Home / National News / Mexican drug lord 'El Chapo' to go on trial in April


(NEW YORK) — A tentative U.S. trial date for Joaquin Guzman, the Mexican drug lord known as “El Chapo,” has been set for April 16, 2018.

The trial date was set at the end of a hearing Friday in Brooklyn federal court in New York City. The drug kingpin appeared in court in connection to the four potential witnesses in his case who have been convicted of crimes, preventing his federal public defenders from cross-examining them.

Guzman, appearing in navy scrubs and bright orange sneakers, told the court he wishes to keep his attorneys.

U.S. District Judge Brian Cogan also addressed the defense’s request to sit in the same room with Guzman at the high-security Metropolitan Correctional Center in lower Manhattan, where Guzman is being housed while preparing for trial. The defense asked for this change, saying they have 10,000 pages of discovery to go over and otherwise must hold up each page to the acrylic glass while meeting with Guzman.

Cogan referred a magistrate judge to visit the correctional facility to see whether there is a secure location where the defense and Guzman, 60, can meet.

Guzman, who was most recently recaptured in Mexico in January 2016, was extradited to the United States in January 2017 for alleged drug crimes.

The 17-count indictment filed in the Eastern District of New York against Guzman alleges that between 1989 and 2014, Guzman, as the leader of the Sinaloa drug cartel, ran a “criminal enterprise responsible for importing into the United States and distributing massive amounts of illegal narcotics and for conspiring to murder people who posed a threat to the narcotics enterprise,” according to a Department of Justice statement.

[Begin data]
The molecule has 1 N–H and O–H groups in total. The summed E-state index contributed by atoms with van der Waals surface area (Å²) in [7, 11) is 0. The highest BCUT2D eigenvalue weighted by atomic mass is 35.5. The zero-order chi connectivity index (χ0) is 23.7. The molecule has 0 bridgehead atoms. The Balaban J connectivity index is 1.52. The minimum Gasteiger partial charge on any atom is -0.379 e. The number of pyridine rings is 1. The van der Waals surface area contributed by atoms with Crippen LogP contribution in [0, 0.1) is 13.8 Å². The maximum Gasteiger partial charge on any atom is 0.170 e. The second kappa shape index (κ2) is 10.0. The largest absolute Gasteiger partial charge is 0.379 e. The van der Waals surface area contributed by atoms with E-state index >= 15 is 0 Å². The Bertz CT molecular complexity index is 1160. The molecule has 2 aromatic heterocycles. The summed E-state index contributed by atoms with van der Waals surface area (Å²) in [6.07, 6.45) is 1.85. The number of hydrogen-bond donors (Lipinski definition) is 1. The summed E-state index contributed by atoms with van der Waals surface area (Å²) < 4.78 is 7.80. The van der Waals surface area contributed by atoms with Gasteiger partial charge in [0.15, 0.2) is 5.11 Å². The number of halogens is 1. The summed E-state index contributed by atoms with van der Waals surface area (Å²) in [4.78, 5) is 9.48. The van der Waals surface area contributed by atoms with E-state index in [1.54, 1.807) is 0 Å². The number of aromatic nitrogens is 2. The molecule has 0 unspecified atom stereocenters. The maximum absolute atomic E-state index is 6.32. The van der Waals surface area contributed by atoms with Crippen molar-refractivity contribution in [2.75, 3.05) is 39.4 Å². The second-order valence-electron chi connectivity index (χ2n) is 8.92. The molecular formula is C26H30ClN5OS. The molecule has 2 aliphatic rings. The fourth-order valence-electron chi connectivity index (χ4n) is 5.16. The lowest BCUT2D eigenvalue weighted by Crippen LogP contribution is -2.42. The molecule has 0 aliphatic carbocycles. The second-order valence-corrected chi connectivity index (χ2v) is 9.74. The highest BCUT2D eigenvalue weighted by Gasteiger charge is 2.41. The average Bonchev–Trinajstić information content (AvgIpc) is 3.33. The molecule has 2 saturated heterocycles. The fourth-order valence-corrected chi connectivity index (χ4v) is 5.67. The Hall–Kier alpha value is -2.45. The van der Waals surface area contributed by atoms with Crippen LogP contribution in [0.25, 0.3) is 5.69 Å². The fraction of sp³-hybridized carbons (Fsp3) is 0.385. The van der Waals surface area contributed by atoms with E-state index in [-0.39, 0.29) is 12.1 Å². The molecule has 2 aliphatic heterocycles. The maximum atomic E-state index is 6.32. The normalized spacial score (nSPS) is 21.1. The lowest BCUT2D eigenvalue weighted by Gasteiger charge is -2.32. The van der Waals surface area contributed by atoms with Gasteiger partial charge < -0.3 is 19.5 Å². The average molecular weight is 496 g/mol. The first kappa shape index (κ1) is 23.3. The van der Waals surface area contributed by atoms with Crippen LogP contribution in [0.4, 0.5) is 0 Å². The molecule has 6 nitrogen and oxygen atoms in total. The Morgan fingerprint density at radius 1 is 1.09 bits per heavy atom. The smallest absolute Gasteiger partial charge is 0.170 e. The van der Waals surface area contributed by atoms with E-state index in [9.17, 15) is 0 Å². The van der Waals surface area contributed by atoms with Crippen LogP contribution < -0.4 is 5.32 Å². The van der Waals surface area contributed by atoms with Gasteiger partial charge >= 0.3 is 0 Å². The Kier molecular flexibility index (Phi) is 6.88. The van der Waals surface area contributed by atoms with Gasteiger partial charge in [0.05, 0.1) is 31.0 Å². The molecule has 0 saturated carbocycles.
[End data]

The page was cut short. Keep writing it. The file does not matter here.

The government is also demanding that Guzman surrender $14 billion “in drug proceeds and illicit profits” — profits that he allegedly smuggled into Mexico from the United States, the Department of Justice said.

Guzman has pleaded not guilty. The Department of Justice said “Guzman faces a sentence of mandatory life imprisonment if convicted of the continuing criminal enterprise charge, and a maximum sentence of life on the remaining charges.”

Guzman has twice escaped from prison in Mexico. The most recent escape was in 2015; he was recaptured in January 2016 and extradited to the United States this January.

Robert Capers, U.S. attorney for the Eastern District of New York, earlier this year called Guzman’s extradition a “milestone,” saying federal prosecutors from around the United States spent well over a decade investigating the suspect’s alleged criminal activities.

Guzman led a “life of crime, violence, death and destruction” and continued to grow his empire during the times he has been in prison, Capers said at a news conference.

Guzman will face charges in six indictments from across the United States, according to the Justice Department.

His next status hearing is set for Aug. 15.

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